Back a year ago or so when we saw the design that would eventually become our laneway home, we decided to get rid of our furniture (which would not have fit into it anyway) and go with a mid-century modern decorating scheme. Choosing one theme means that all your decorating goes together and you eliminate a lot of other choices when selecting furniture and accessories. No to that French provincial pouffe! Ixnay on the cottage-cute curtains! We consulted our designer, and came up with the interiors that we really wanted.
We like the calm, sleek look of the mid-century vibe, plus we know that it is a look for the ages. The last thing we want is for people to step into our place and estimate to the month exactly when we chose each piece. We want a timeless look, if you will, avoiding the pieces that were right “in style”, so our interiors would never go “out of style”.
Dated trends like overstuffed shabby-chic upholstery from the 80s, shag carpeting and the orange-and-brown colours from the 70s, the items that would immediately mark our place as “2013”.
If you know what I mean.
But of course, we failed. Not entirely, because some of the items we picked were chosen to evoke the 1950s — turquoise headboard and fabric in the bedroom, sputnik lamp above the bed — that are specific to that time. But we failed in the sense that some of the newest trends of 2014 (according to Style at Home) were incorporated into our decor almost by osmosis.
In the bathroom we stuck with classic glossy white subway tiles and hexagonal tiles for the shower surround. But we chose matte tiles in a neutral grey for the floor. And that is a trend for 2014, according to S@H:
As is the floating vanity, which was chosen because it’s easy to clean underneath (and it shows off our floor tiles).
In the kitchen, which is the room that you really want to get right because it’s so difficult and expensive to change it, we ended up with two features that are trends,
As it is described in the article
Far from the unfitted kitchens we’ve seen in the past, the new trend in kitchen design for 2014 is built-in accent cabinets that act as framework for the rest of the cabinetry. “We often design these cabinets tall and narrow to sit right on the counters, flanking the stove or on either ends of the run of cabinetry,” says Erin. “They’re usually quite contrasting in both colour and style, introducing more detail than the simple door profiles throughout.”
Because our kitchen and our sitting area are the same small space we want the cabinetry to look like built-in shelves you would find in a den or library.
Another “trend” we went with (honestly, we had no idea it was a trend) is carrying on the kitchen counters up the wall as a slab backsplash. The article recommends veined materials like marble or limestone, but in our tiny space we wanted to keep the patterns to a minimum and went with the white quartz of the peninsula and counter to be used as a backsplash behind the stove and around our little counter-height window. It looks great, the lights above catch the glints of the stone embedded in the slab, and it is a dream to keep clean.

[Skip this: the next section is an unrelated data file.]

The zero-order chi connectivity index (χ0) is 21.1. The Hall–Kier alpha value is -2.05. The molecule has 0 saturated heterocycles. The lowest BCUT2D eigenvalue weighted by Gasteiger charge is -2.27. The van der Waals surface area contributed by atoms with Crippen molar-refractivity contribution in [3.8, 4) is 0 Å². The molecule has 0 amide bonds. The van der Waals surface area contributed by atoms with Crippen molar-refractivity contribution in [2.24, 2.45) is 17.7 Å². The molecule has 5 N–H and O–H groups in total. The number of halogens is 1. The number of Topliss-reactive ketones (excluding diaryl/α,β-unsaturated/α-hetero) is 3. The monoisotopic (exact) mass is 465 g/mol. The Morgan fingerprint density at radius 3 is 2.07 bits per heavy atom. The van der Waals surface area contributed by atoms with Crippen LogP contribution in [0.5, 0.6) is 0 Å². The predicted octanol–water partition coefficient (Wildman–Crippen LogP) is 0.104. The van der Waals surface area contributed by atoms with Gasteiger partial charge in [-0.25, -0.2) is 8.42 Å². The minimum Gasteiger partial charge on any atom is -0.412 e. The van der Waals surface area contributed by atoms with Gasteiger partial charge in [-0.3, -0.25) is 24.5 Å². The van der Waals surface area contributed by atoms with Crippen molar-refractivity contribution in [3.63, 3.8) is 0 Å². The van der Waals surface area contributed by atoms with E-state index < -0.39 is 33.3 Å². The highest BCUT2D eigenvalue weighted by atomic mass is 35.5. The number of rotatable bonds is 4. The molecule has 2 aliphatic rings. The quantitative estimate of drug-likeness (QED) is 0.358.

Another trend we didn’t realize we went with was the neutral-taupey-grey colour we used throughout the space. We thought we were being as classic and timeless as we could, but according to S@H, it’s a trend.
“Trends are moving from cool to warm greys and towards beautiful taupes, explains Bev Bell, creative director for Beauti-Tone Paint.
We had to keep the paint colour neutral, we wanted a grey undertone, but we knew if we went with a bluey cool grey the rooms would look cold when the weather was gloomy and rainy. Instead, the warmth of the taupe keeps the feeling cozy.
IMHO, I think people go with decorating trends because new things become available — attractive new products that make a lot of sense at the time. Shag carpet in comfy warm oranges had never been on the market before and people liked the intimate feel it gave the room. Some people even upholstered their walls in it — remember?
And there’s a kind of zeitgeist that is reflected in our decor. Back in the 1950s, new products incorporating the plastics that had been developed during the war were available in colours people had never seen or used. And it was the “atomic age” when the A-bomb was going to guarantee our future security, as atomic power was going to fuel it. The futuristic shapes of moldable plastic influenced art and decor.
So it’s not such a bad thing that we have some trends that are reflected in our decor. We can’t really avoid it, we are part of our times, we live in this era and that will inform our choices when it comes to decorating as it does our choices in wardrobes, entertainment, technology.
And our home will always reflect this time — as long as we are living in it.